As memory prices have fallen into the "dirt cheap" range, drive manufacturers have realized that they can increase the size of their buffers at very little cost. Certainly nothing is lost in doing this; extra cache won't hurt performance; but neither does it greatly improve it. As a result, if interface transfer rate is the "reigning champion" of overrated performance specifications, then cache size is probably the "prime contender". Some people seem to think a 2 MB buffer makes a drive four times as fast as one with a 512 KB buffer! In fact, you'd be hard pressed to find even a 4% difference between them in most cases, all else being equal. Not surprisingly, both external transfer rate and cache size are overrated for the same reason: they apply to only a small percentage of transfers.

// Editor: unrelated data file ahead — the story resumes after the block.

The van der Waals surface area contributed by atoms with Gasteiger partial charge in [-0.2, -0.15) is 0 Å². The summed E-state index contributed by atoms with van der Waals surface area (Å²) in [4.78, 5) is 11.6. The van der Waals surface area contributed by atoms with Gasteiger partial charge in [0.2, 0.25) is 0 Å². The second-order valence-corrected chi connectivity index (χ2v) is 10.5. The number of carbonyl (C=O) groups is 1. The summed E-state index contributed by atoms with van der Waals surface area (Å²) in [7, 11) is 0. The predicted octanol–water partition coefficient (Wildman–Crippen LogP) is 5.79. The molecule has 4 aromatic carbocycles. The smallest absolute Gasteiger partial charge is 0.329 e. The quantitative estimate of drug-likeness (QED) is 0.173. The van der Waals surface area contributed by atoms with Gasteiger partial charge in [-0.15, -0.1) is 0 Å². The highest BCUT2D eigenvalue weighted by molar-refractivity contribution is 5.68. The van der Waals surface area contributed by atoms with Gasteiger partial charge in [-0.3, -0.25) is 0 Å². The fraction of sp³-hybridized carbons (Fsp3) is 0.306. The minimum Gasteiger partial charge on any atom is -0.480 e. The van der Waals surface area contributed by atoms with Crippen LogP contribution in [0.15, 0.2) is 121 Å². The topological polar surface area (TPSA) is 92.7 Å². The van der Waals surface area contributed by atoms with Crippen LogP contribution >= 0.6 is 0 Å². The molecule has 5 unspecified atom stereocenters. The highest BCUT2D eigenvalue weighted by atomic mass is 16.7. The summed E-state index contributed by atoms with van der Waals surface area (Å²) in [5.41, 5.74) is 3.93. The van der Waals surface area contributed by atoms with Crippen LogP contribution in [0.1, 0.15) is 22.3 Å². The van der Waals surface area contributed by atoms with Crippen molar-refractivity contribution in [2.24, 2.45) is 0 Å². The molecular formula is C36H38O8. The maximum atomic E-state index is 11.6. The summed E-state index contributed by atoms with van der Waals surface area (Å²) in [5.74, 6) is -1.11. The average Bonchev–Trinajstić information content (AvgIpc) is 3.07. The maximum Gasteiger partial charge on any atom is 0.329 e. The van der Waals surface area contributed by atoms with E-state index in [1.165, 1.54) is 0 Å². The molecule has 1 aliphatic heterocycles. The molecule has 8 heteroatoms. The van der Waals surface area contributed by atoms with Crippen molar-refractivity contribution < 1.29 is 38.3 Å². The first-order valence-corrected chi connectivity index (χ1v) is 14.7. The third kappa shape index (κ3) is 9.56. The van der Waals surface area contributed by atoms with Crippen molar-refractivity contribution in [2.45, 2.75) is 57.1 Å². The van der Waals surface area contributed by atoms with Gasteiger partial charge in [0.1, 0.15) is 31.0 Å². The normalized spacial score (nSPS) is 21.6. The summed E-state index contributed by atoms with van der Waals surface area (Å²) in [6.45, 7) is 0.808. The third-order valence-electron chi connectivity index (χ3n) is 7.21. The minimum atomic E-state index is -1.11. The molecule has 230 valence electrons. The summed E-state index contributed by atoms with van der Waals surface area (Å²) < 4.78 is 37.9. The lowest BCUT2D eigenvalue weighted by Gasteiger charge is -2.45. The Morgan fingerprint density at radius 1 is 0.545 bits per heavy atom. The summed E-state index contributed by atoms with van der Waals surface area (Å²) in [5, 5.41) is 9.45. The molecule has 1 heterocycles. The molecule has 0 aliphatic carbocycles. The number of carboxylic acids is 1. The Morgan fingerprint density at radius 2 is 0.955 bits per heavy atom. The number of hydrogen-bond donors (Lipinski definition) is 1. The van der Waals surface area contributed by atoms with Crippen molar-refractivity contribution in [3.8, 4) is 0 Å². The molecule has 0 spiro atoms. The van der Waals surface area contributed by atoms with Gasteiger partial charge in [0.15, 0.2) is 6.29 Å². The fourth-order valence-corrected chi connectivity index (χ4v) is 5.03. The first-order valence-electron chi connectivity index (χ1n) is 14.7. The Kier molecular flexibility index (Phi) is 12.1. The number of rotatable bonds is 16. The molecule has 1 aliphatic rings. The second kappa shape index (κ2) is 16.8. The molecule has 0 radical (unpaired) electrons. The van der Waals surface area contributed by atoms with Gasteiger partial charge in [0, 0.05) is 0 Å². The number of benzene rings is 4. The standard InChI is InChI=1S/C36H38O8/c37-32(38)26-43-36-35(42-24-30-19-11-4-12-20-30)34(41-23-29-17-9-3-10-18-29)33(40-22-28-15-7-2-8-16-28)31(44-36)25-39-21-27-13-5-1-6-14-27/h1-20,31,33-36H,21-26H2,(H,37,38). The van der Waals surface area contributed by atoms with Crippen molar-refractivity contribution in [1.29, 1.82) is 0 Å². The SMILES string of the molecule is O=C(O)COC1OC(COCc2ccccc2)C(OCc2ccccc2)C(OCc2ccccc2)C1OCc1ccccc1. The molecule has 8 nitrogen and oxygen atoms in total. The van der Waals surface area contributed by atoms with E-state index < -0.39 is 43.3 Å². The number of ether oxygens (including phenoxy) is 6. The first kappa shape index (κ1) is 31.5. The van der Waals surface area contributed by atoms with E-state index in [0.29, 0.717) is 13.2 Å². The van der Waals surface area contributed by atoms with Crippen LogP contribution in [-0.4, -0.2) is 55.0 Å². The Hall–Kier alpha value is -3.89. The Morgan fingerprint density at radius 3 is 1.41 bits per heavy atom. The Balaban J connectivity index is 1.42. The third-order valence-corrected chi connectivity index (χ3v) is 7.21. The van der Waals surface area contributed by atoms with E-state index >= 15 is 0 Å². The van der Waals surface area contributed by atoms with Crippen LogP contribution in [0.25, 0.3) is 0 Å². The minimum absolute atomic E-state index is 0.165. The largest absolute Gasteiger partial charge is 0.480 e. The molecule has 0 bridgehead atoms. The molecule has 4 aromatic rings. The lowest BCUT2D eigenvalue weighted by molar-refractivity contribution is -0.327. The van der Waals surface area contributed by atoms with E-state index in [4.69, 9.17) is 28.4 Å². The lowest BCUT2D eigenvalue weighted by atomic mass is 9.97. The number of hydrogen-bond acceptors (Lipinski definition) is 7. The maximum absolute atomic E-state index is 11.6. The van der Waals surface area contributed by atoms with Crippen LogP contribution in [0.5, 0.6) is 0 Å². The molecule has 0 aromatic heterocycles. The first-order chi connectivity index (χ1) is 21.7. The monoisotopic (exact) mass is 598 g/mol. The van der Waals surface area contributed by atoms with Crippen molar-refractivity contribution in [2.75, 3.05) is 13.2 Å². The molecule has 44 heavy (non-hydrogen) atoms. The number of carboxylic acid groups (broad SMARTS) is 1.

The cache size specification is of course a function of the drive's cache characteristics. Unfortunately, manufacturers rarely talk about any characteristics other than the cache's size.
spinning rust HDD performance is a complex thing (lately, determined more often than not by firmware optimizations) and cache size is not a silver bullet by any means.
Rotational speed is a much better predictor of drive performance in my experience: 5,400 rpm is slower than 7,200 rpm, which is slower than 10,000 rpm, which is slower than solid state. Even then there are (rare) exceptions.
That said, at such a low price difference, probably worth it.